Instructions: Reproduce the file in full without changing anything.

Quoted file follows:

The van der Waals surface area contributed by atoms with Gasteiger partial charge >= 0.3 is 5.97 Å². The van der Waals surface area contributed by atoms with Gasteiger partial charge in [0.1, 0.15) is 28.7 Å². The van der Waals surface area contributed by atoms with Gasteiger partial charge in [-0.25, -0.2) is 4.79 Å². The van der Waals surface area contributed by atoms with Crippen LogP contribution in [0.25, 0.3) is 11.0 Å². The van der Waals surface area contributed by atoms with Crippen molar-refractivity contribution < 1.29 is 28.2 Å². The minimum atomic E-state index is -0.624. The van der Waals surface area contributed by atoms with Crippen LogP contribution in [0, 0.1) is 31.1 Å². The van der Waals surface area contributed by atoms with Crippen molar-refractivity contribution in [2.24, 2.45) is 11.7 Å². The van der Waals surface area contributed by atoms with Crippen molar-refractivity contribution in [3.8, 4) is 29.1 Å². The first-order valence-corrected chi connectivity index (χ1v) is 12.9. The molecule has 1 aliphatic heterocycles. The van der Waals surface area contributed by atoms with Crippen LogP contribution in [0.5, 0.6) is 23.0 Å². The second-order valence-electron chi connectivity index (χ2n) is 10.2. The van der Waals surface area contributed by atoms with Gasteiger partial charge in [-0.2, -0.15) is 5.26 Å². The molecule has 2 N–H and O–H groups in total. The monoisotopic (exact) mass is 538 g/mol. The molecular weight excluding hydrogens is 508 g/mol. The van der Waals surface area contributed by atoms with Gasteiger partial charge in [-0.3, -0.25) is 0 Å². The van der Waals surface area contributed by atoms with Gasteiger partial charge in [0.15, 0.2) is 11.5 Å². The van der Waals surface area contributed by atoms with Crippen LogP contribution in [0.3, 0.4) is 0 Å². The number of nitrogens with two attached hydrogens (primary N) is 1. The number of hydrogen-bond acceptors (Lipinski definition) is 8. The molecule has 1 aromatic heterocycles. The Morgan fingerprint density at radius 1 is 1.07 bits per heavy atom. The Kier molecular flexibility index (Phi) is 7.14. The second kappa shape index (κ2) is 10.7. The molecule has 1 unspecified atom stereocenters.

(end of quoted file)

The van der Waals surface area contributed by atoms with Gasteiger partial charge >= 0.3 is 5.97 Å². The van der Waals surface area contributed by atoms with Gasteiger partial charge in [0.1, 0.15) is 28.7 Å². The van der Waals surface area contributed by atoms with Gasteiger partial charge in [-0.25, -0.2) is 4.79 Å². The van der Waals surface area contributed by atoms with Crippen LogP contribution in [0.25, 0.3) is 11.0 Å². The van der Waals surface area contributed by atoms with Crippen molar-refractivity contribution < 1.29 is 28.2 Å². The minimum atomic E-state index is -0.624. The van der Waals surface area contributed by atoms with Crippen LogP contribution in [0, 0.1) is 31.1 Å². The van der Waals surface area contributed by atoms with Crippen molar-refractivity contribution in [2.24, 2.45) is 11.7 Å². The van der Waals surface area contributed by atoms with Crippen molar-refractivity contribution in [3.8, 4) is 29.1 Å². The first-order valence-corrected chi connectivity index (χ1v) is 12.9. The molecule has 1 aliphatic heterocycles. The van der Waals surface area contributed by atoms with Crippen LogP contribution in [0.5, 0.6) is 23.0 Å². The second-order valence-electron chi connectivity index (χ2n) is 10.2. The van der Waals surface area contributed by atoms with Gasteiger partial charge in [-0.2, -0.15) is 5.26 Å². The molecule has 2 N–H and O–H groups in total. The monoisotopic (exact) mass is 538 g/mol. The molecular weight excluding hydrogens is 508 g/mol. The van der Waals surface area contributed by atoms with Gasteiger partial charge in [-0.3, -0.25) is 0 Å². The van der Waals surface area contributed by atoms with Gasteiger partial charge in [0.15, 0.2) is 11.5 Å². The van der Waals surface area contributed by atoms with Crippen LogP contribution in [0.3, 0.4) is 0 Å². The number of nitrogens with two attached hydrogens (primary N) is 1. The number of hydrogen-bond acceptors (Lipinski definition) is 8. The molecule has 1 aromatic heterocycles. The Morgan fingerprint density at radius 1 is 1.07 bits per heavy atom. The Kier molecular flexibility index (Phi) is 7.14. The second kappa shape index (κ2) is 10.7. The molecule has 1 unspecified atom stereocenters.